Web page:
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  58. Okay, does ANYONE know if I can use some sort of rolled hem foot on this machine? I'm figuring since so many people are buying this as a back-up machine, maybe someone has a foot they can try on this machine? I would love to get one, but I have no idea how to tell if they will work or not. Thanks so much!!

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  59. I let my niece use the Sy the other day. She is 9 years old and this was her first machine sewing experience. She made a lovely little tote bag from Lazy Girl Blog. (The quick bag for little gifts bag)

    I played around the machine for a while and was very impressed with how well it sews around curves.

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  60. Thank you very much for this super detailed review! :)

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  61. My dad bought me one for my birthday (may have asked one to many times) but now it feels really good. He wanted me to have a Viking or something like that. I started sew 2months ago so. And he did want to pay for the viking anyway. Sorry kind of lost track here. Just wanted to say thanks for a great rewive (sorry if my spelling sucks, I'm swedish after all) and as all swedish people I LOVE IKEA (may have gone overboard but still it's a great store). Now I really have to get back to my croecheting or I will never get finished :).

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  62. Hi. I just bought one IKEA sewing machine, and I managed to bend the needle already by sewing. How can it change?

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    1. The manual does have a page on changing the needle. There is a screw-like knob on the right side which you turn as you pull out the needle. This seems to be the same for most all machines.

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  63. I'm a beginner (read, "what's a walking foot"???) and thinking about buying this machine for a beginner's sewing class that requires we bring in our own machine. Thanks for this review, now I'm pretty certain this is the route I need to go!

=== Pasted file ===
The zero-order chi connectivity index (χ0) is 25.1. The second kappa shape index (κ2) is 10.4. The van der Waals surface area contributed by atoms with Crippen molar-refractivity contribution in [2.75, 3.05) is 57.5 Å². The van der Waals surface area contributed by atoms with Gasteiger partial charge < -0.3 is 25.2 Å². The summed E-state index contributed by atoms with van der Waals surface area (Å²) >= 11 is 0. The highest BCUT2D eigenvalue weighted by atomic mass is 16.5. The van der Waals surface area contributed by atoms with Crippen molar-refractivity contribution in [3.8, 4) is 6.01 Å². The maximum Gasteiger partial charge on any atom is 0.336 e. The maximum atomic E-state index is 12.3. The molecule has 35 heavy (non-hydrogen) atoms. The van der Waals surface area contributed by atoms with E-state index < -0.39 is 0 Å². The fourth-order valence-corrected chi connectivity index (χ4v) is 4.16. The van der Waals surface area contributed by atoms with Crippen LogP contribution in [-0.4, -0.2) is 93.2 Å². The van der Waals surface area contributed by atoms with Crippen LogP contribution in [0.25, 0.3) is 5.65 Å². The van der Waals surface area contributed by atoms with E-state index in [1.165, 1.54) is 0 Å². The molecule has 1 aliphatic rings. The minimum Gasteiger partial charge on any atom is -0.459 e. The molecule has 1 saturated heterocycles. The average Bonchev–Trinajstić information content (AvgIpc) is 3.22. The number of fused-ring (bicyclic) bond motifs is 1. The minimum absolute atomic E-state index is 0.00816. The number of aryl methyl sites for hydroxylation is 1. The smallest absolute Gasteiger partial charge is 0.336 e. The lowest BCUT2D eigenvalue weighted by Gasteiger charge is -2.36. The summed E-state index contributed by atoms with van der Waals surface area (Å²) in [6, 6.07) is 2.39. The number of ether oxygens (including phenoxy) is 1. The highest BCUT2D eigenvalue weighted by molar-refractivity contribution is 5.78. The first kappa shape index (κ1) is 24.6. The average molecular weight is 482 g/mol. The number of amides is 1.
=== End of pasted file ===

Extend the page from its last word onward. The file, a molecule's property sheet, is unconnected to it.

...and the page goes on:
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  64. I found myself walking out of IKEA last Sunday with a sewing machine as well, and will be breaking it in tomorrow. Thanks VERY much for your tip on putting the to-be-stored items in a baggie first - all I need it the cat running off with the screwdriver...!

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  65. Thanks so much for this review - i am trying to purchase one from Ikea in Adelaide Australia - we seem to be the last people in the world to get items in the catalogue - the staff have no idea when they will be in - but i will keep on at them as i can't wait to get hold of it now!

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  66. I blogged about the cushion covers shown over at Ikea's Livet Hemma site and put a link to this review of the sewing machine. Great post.

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  67. this has been so useful. I think your original review was brilliant and the subsequent comments told me all I need to know. thank you so much.

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  68. thank you for this review, it has been really useful indeed... i bought it just the other day. i am a TOTAL beginner, but an enthustastic one. yes, it is true about no English manual. i bought in austria (i come from slovenia and i had to be satisfied with the croation version:(

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  69. Hi - quick question: I read this in another blog, "Another thing I noted about the straight stitches is that they are set. The machine doesn’t have the option of stitch width or stitch length, which for some people may be a little frustrating. Sewing gathers for example , even with the biggest straight stitch C and adjusting the tension to 1 still didn’t give enough to be able to pull the gathers through. It is do able but I found it a little annoying."
    Is it true that you cannot sew gathers on this machine? This is a make-or-break issue for me.

    Thanks much for your answer!

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    1. Anonymous: Two things:

      1 This is not a machine I would recommend as a first or only machine for an adult, even a beginner adult. It's a great child's machine and a nice second/backup machine to have around. See earlier comments for elaboration. I don't mean this to assume you want it as a sole adult machine - I just say this disclaimer as a rule whenever I respond to comments.

      2 I don't know what you (or the other reviewer) meant by "sewing gathers". I always sew my gathers manually - i.e. I use the long basting stitch length, even tension and then pull the threads manually to the width I want. Much better control of before-to-after fabric ratio by hand. The ikea machine does this perfectly (I plugged it in last night to try it out). Its longest stitch length on the C setting is about 4mm. The fabric gathers beautifully by hand, on both regular upper tension and loosest upper tension (although in the latter case, the thread tends to slip out of the stitches more easily than the the fabric can gather because the tension is so loose).